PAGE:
She was probably about two or three years old, I’ll call her Zoey. The band playing on the warm summer evening was calling Zoey’s feet to dance freely on the street. She turned every direction with her eyes closed at times and looking toward the sky at other times, smiling all the while. Dad stood close by with a steady hand to ensure Zoey didn’t bump into passersby but Zoey was unaware of Dad’s intervention. She simply danced to the beat in her heart.
Zoey wasn’t old enough to know the music. She had no knowledge of the genre, no preference to the style or impression as to whether or not the band was even any good. She was unaware of the skills with which she danced or whether anyone around her approved. She was living, as it were, in the Garden of Eden… a place of innocence. It’s a place that calls us to return to now and then to simply play and enjoy the face of God, the joy of our heart, the songs that make us dance or the dreams that bring us life. It’s those places that are personal to us that bring the most peace at times when the world is heavy and pressing in on us that God beckons us to step back and dance with Him in the Garden.
There will be a time, and perhaps it’s already begun, when Zoey will gradually lose these Garden experiences. When Zoey experiences her first wounding in life she will find a way to protect herself from being wounded again. Maybe it will be a neighbor friend who plays unfair. Zoey will not be so trusting and open to sharing when playing in the front yard the next time. What was once a casual running out the front door to greet a neighbor friend will now be met with caution and suspicion. The scene is forever changed. What once was will never again exist.
In the same way, Zoey’s dancing will change. Her innocent belief that music is to be enjoyed for the sound and beat it creates in the heart will soon be replaced by what is acceptable by her peers. She will one day learn that the band doesn’t sound as well as some expect they should so crowds begin to dissipate. Most sad of all is that she will adopt a belief that says she doesn’t dance well and her emotional shoestrings will be forever tied. She will lose her ability to dance freely like I once watched her do on the street for fear that she might be laughed at. The fear of being laughed at, especially at a young age, is considered one of the most frightening things a person can experience.
You and I know that this is not a deadly occurrence yet there is a place in our brains that believes that it is and will avoid doing anything that might bring it on, ‘it’ being ridiculed/rejected/death, at all costs. As Zoey, and each of us, move further away from the Garden experiences, we lose the truth of our emotional freedoms and adopt these untruths and lies that tie us up in many ways. They bind our dreams, they lock our expectations, they give us cynical spirits and judgmental vision.
Once wounded we begin to approach all others using our protective tools that worked well on others. For example, if someone comes at you to harm you causing you to have to take a swing to protect yourself – no one would hold that against you. However, if you now walked around swinging at everyone you came across we might have a problem. Yet, that’s emotionally what we begin to do from an early age with these wounds that occured at such a young age that we couldn’t even logically process them. So it’s only natural that the process of unraveling the protective tools is hard work.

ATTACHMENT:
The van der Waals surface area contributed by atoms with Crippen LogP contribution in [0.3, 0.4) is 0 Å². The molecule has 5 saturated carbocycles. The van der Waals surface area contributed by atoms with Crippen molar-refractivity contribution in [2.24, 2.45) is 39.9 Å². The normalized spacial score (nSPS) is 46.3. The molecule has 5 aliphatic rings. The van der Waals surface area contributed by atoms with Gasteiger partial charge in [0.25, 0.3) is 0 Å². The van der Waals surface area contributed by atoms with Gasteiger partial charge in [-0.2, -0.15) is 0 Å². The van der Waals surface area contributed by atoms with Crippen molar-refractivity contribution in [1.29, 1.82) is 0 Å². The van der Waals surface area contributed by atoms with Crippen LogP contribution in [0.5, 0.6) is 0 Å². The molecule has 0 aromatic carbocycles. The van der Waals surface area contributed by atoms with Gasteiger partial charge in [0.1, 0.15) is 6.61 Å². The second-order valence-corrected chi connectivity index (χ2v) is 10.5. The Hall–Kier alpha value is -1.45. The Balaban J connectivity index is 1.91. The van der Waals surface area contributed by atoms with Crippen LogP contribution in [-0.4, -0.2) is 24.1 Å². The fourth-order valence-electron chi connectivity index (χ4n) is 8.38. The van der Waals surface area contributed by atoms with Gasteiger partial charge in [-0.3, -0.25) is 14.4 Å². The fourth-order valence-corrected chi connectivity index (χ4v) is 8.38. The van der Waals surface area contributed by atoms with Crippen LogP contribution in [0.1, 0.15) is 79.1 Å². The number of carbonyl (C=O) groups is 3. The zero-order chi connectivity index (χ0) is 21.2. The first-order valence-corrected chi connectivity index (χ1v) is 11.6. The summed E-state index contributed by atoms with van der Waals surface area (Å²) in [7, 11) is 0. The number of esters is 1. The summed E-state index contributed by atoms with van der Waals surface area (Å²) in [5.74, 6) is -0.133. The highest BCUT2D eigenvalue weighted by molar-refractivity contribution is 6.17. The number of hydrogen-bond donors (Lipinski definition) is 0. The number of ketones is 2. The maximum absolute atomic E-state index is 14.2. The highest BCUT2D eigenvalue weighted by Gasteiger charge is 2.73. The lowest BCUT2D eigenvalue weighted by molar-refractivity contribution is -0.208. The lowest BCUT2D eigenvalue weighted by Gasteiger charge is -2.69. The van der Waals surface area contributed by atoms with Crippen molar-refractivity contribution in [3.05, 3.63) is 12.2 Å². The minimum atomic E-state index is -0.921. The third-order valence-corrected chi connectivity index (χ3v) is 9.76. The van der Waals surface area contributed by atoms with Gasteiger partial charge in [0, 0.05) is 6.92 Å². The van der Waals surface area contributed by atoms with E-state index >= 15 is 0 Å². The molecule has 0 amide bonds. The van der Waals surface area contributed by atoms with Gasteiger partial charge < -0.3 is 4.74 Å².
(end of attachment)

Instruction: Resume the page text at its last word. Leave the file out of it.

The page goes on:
But if we can start to see life through the eyes of the Zoey’s of the world we can find freedom to enjoy what was meant to be ours from the beginning. When we begin seeing people as trustworthy, or the music she was dancing to as good – the world is generally good…we can honestly begin to heal and approach others with new tools.
One way to begin this process is to take at least one hour a week for yourself. Find an activity that is something that you enjoy doing (or maybe not do anything). Make it personal. If you find this difficult because you feel it’s selfish, keep in mind that you cannot give to others what you don’t have. You need to care for yourself before you can give to others. Airlines will give you the speech that you need to provide oxygen to yourself before giving it to children with you – or you’re of no use to help them. By taking care of yourself you begin to build into yourself a reservoir of joy or good to draw from when trouble comes your way. We’re all sure to have trouble, but if we can have joy to draw from we’re more able to handle the trouble as it heads toward us. If our joy tank, as it were, is always on empty we will never be able to handle trials and will most often approach people with our old tools that aren’t helpful. Build up your joy tank each day, each week, each month – this is YOUR responsibility!
It might be hiking in the mountains for one person, fishing for another, working on a car, taking a walk along the beach or a river for another, a bubble bath, sitting under a tree or working in the garden. We all have something that makes our hearts beat a little lighter, gives our minds rest and tells our souls that all is well because it’s in these places that we allow the world to slow down enough to hear God whisper to us that He is there in the middle of it all. Like Joey, we all need time to forget that the things that have created walls, judgment, criticalness, hurriedness, or beliefs that tear down our dreams. We need to have permission to care for ourselves, in fact see it as a responsibility to care for ourselves enough to rest and relax enough to laugh and dance like Joey did and know that our Father in Heaven will stand closely by to make sure that we won’t bump into anyone but can freely enjoy ourselves before getting back to the business of growing up. Take a moment and untie your emotional shoestrings and dance!